2 Nov 13, 2016 OHL Classic at Mayakoba −21 (68-66-62-67=263) 2 strokes United States Gary Woodland
3 Oct 15, 2017 CIMB Classic1 −24 (66-65-64-69=264) 4 strokes United States Keegan Bradley

1Co-sanctioned by the Asian Tour

Buy.com Tour wins (1)

No. Date Tournament Winning score Margin of
1 Aug 13, 2000 Buy.com Ozarks Open −18 (66-69-66-69=270) Playoff United States Pat Bates, United States Mike Heinen

Buy.com Tour playoff record (1–0)

No. Year Tournament Opponents Result
1 2000 Buy.com Ozarks Open United States Pat Bates, United States Mike Heinen Won with birdie on first extra hole

Results in major championships

Tournament 2002 2003 2004 2005 2006 2007 2008 2009
Masters Tournament T45 CUT
U.S. Open CUT T40 CUT T36
The Open Championship T67 T20 CUT
PGA Championship 70 T6 CUT T18 T58 CUT
Tournament 2010 2011 2012 2013 2014 2015 2016 2017 2018
Masters Tournament T18 CUT
U.S. Open CUT T36
The Open Championship CUT T17
PGA Championship T21 T46 CUT T28 T35
Tournament 2019
Masters Tournament
PGA Championship T78
U.S. Open
The Open Championship
  Top 10
  Did not play

CUT = missed the half-way cut
"T" indicates a tie for a place


Tournament Wins 2nd 3rd Top-5 Top-10 Top-25 Events Cuts made
Masters Tournament 0 0 0 0 0 1 4 2
PGA Championship 0 0 0 0 1 3 12 9
U.S. Open 0 0 0 0 0 0 6 3
The Open Championship 0 0 0 0 0 2 5 3
Totals 0 0 0 0 1 6 27 17
  • Most consecutive cuts made – 5 (2002 PGA – 2005 PGA)
  • Longest streak of top-10s – 1

Results in The Players Championship

Tournament 2003 2004 2005 2006 2007 2008 2009
The Players Championship CUT CUT T32 T3 CUT T42 T68
Tournament 2010 2011 2012 2013 2014 2015 2016 2017 2018 2019
The Players Championship CUT CUT T25 CUT T48 T17 T22 CUT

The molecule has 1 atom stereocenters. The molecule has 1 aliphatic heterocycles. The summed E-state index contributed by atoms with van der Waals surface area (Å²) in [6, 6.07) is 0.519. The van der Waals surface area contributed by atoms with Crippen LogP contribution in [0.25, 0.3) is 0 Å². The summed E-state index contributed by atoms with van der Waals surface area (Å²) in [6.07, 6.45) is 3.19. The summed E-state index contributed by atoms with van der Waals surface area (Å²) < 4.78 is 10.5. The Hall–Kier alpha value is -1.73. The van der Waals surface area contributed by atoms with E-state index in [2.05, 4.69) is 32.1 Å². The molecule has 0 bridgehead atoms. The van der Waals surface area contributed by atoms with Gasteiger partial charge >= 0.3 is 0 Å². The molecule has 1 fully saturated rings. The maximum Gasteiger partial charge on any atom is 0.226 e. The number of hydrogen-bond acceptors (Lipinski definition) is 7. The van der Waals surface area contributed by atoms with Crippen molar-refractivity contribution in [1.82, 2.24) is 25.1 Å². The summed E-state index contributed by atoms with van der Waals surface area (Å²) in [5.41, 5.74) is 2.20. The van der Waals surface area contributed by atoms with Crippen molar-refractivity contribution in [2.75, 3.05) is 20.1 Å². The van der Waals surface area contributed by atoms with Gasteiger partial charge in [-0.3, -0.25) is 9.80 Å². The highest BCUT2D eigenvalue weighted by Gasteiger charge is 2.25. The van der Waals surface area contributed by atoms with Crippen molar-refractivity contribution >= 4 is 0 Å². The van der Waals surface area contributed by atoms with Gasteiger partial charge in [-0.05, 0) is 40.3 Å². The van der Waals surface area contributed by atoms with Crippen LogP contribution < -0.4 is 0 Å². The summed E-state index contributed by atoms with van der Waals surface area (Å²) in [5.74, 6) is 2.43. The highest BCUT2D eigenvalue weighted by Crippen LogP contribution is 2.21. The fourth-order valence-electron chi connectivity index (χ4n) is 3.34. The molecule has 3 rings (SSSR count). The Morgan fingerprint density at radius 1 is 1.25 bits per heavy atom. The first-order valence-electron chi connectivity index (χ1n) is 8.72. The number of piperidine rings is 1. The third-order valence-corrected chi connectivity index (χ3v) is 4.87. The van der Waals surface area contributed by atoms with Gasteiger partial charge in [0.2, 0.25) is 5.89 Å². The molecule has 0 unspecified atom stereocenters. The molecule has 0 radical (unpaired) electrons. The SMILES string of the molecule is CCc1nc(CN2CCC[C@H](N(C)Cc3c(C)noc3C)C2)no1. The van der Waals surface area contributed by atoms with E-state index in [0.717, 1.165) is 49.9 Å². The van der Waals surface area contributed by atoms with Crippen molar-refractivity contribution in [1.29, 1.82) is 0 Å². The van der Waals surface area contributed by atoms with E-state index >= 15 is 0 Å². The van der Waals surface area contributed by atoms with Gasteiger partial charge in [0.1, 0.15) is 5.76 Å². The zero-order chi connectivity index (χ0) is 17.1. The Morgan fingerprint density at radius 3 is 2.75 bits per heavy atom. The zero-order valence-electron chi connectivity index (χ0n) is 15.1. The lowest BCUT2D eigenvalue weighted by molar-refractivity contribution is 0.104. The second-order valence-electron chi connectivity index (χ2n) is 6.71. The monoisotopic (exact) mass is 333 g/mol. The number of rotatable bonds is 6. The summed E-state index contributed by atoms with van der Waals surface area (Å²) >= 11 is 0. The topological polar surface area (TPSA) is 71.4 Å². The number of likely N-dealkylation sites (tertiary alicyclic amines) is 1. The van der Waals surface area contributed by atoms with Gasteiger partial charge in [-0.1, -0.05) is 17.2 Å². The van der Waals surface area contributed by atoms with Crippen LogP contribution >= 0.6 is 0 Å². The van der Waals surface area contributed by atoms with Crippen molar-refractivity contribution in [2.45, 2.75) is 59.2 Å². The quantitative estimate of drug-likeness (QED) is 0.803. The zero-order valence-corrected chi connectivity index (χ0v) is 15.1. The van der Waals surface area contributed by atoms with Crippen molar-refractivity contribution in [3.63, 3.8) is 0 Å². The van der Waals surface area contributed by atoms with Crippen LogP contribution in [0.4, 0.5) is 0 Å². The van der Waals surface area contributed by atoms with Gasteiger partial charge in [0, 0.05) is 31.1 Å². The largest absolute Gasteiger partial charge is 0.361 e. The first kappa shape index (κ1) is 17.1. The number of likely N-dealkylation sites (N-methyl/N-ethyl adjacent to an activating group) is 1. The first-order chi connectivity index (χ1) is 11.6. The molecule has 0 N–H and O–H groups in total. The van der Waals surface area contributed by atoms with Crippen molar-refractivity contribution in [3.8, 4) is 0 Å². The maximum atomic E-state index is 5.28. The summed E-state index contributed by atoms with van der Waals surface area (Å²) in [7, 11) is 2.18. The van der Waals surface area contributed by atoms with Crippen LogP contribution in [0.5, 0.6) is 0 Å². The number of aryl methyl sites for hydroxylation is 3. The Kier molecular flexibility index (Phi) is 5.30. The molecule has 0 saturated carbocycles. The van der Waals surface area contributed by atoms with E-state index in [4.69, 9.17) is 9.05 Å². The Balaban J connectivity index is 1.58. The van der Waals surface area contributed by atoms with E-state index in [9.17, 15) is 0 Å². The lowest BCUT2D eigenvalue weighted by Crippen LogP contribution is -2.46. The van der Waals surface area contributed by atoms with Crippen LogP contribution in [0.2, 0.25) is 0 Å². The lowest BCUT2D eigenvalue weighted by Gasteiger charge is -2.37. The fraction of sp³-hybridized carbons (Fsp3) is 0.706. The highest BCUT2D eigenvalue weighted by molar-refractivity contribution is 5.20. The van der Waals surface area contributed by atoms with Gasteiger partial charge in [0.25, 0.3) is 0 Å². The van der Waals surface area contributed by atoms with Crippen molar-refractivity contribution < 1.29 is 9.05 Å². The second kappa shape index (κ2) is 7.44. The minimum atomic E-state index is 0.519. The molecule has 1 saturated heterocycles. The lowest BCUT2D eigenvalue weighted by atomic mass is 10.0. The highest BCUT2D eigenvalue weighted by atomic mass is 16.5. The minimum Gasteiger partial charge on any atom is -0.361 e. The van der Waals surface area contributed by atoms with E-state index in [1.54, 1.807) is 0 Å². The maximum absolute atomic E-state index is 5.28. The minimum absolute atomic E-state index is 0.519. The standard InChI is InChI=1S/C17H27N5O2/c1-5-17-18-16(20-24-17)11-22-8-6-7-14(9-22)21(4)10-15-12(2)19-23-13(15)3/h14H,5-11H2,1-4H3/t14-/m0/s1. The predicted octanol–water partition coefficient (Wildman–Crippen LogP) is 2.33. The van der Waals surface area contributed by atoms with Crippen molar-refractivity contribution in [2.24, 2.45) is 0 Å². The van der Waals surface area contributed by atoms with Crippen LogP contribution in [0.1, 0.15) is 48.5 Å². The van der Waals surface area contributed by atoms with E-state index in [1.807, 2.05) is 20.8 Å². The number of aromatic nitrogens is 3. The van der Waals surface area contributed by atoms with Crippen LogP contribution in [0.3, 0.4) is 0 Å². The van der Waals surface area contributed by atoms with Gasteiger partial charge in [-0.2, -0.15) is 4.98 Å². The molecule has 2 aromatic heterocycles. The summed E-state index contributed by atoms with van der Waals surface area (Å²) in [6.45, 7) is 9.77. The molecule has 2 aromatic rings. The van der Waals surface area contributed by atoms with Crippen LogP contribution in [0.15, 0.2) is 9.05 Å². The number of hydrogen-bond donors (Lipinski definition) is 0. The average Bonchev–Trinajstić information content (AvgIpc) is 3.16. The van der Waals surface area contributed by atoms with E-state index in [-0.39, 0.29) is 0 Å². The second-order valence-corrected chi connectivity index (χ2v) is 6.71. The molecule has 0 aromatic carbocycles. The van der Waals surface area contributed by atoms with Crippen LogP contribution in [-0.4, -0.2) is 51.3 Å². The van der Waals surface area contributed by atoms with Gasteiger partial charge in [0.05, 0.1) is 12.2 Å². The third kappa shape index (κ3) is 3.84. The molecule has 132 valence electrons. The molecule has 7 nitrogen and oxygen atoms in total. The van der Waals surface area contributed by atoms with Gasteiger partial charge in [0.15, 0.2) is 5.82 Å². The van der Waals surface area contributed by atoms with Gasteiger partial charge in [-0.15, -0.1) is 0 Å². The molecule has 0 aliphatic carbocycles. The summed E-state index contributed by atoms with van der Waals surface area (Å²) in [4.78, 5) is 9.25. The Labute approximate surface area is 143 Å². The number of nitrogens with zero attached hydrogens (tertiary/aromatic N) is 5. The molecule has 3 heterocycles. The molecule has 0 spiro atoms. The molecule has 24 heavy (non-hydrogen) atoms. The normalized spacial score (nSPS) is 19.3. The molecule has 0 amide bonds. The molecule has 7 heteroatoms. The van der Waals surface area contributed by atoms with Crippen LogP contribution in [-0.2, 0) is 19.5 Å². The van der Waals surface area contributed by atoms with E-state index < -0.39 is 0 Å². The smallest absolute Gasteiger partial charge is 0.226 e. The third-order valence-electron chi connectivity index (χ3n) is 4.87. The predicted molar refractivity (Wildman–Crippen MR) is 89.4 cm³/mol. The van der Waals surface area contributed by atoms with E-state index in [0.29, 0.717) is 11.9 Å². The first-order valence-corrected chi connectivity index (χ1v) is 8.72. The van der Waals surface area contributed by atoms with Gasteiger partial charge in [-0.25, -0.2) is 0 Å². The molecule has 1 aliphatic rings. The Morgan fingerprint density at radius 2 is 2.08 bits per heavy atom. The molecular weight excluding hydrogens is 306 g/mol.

Tournament 2020 2021 2022
The Players Championship C CUT T33
  Top 10
  Did not play

CUT = missed the halfway cut
"T" indicates a tie for a place
C = Canceled after the first round due to the COVID-19 pandemic

Results in World Golf Championships


Results not in chronological order before 2015.

Tournament 2008 2009 2010 2011 2012 2013 2014 2015 2016 2017 2018
Championship T35 T38 T20
Match Play R64 R32 T17 T52
Invitational T22 69 T63
Champions T10 T24 T37
  Top 10
  Did not play

QF, R16, R32, R64 = Round in which player lost in match play
"T" = tied
Note that the HSBC Champions did not become a WGC event until 2009.

See also



  1. ^ "Week 1 2018 Ending 7 Jan 2018" (pdf). OWGR. Retrieved October 3, 2019.
  2. ^ Myers, Alex (January 10, 2018). "Pat Perez's wife found a creative way to tell him she's pregnant". Golf Digest. Retrieved July 20, 2018.
  3. ^ "Perez earns first Tour win; Stricker collapses". ESPN. Associated Press. January 26, 2009. Retrieved February 7, 2024.
  4. ^ "Pat Perez". European Tour. Retrieved February 7, 2024.
  5. ^ Chemycz, Joe (January 22, 2009). "Bob Hope Classic: Second-round notebook". PGA Tour. Archived from the original on January 24, 2009.
  6. ^ "Notebook: Kapalua is unilke any other course on Tour". PGA Tour. Associated Press. January 10, 2010. Archived from the original on January 13, 2010. Retrieved January 10, 2010.
  7. ^ "Pat Perez rallies to win OHL Classic at Mayakoba". ESPN. Associated Press. November 14, 2016.
  8. ^ "Pat Perez wins CIMB Classic by 4 strokes". ESPN. Associated Press. October 15, 2017.
  9. ^ Cradock, Matt (June 11, 2022). "PGA Tour Winner Signs With LIV Golf For Reported $10 Million". Golf Monthly.